The proportion of foreign citizens residing in Japan and South Korea is still very low, at less than 2% of their populations. This may change in the coming years, as Japan, faced with low birth rates and an ageing population, looks to bring in high-skilled workers from overseas.

Spain witnessed a spectacular decline in immigration over the review period, as its unemployment rate skyrocketed after the recession hit in 2008. In 2013 alone, over half a million people left Spain, causing net migration to fall to -152,000.

Economic migration and Refugees are the main drivers

For many economic migrants, the main reason for travelling abroad for work is to be able to send money home to their families. Developing countries like India, Pakistan and the Philippines have long experienced a “brain drain” of skilled workers to richer countries.

According to the United Nations High Commissioner for Refugees (UNHCR), there were some 17.9 million refugees/asylum seekers fleeing persecution, conflict, violence or human rights violations in 2013.

Younger, better educated and richer

An increasing number of young people are choosing to study or work abroad – especially in English-speaking countries. China sends the largest number of overseas students, while the US is the largest host nation for international students.

Migrants tend to be younger than the general population and have larger families. They tend to cluster in large cities, although second and third generation migrants seem to be shifting towards suburbs and semi-rural locations.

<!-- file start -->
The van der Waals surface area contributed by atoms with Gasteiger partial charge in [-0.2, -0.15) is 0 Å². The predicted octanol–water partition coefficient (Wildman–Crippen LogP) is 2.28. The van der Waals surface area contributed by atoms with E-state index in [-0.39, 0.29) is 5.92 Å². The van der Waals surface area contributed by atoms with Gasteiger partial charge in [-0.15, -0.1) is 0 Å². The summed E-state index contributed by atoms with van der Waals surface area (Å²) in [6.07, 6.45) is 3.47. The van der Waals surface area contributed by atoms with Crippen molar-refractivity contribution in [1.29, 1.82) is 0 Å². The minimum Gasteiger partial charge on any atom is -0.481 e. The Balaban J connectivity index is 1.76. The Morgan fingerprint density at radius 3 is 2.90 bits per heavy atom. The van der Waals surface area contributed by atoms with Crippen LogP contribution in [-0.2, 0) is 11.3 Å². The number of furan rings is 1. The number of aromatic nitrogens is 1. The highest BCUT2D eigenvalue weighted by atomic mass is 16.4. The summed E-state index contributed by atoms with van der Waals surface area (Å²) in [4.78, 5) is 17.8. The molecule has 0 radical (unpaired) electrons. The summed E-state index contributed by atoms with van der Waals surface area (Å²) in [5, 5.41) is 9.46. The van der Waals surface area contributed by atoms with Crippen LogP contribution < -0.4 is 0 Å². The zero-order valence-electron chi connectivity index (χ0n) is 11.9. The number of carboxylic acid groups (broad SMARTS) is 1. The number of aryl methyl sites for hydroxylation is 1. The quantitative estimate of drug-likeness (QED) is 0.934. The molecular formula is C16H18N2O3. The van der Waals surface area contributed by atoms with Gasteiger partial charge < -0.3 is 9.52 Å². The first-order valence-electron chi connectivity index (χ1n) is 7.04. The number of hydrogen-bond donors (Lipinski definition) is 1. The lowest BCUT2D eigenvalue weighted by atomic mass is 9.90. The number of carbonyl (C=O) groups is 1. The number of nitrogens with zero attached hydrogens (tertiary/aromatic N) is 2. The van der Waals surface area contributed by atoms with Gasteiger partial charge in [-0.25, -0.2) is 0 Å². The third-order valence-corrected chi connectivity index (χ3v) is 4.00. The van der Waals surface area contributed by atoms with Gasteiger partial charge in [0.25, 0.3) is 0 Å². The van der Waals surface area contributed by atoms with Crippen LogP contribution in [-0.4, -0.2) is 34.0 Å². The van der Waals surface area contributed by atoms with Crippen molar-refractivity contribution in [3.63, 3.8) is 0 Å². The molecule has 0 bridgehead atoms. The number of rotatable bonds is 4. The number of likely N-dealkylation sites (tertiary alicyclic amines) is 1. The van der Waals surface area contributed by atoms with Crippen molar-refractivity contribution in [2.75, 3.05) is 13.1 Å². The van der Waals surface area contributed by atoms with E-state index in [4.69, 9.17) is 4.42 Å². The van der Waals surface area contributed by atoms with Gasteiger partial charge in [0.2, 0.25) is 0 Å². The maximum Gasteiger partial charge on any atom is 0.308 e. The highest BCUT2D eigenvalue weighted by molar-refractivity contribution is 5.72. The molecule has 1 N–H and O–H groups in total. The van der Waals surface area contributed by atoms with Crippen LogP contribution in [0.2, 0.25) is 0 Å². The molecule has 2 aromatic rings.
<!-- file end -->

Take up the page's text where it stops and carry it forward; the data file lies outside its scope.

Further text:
Poverty rates among migrants are declining in some countries, and studies show that minority groups are more economically empowered than ever before, as they become more highly educated. This is contributing to their greater purchasing power.

In the US, Asian-Americans are the highest income and best educated racial group in the country, with 61% of those who have come from Asia in recent years having at least a bachelor’s degree.

Higher levels of education among African-American consumers has led to increases in household income, with 44% of all African-American households now earning US$50,000 or more, and 23% earning above US$75,000.

In the UK, the average British Indian man is now reported to be on a higher income than his white counterpart, and research shows that the spending power of the black and minority ethnic (BME) community shot up from just £32 million in 2001 to £300 billion in 2011.

In Germany, Turkish consumers are estimated to spend some €2.3 billion on consumer goods annually, but the more recent wave of immigrants from Poland are now the best educated minority in Germany. Two thirds of Polish immigrants have secondary or higher education.

As a result of continuous immigration into developed markets, and higher birth rates among existing minorities, religious diversity is growing. In particular, there has been a significant rise in the number of Muslims throughout Europe, North America and Australasia.

Growing religious diversity

According to the website, Europe (including Russia) is now home to around 51 million Muslims, while a further 7 million live in North America.

France has Western Europe’s largest Muslim population, equal to over 7% of the total population, while over 5% of the populations is Muslim in Austria, Germany, Greece, Netherlands and Switzerland.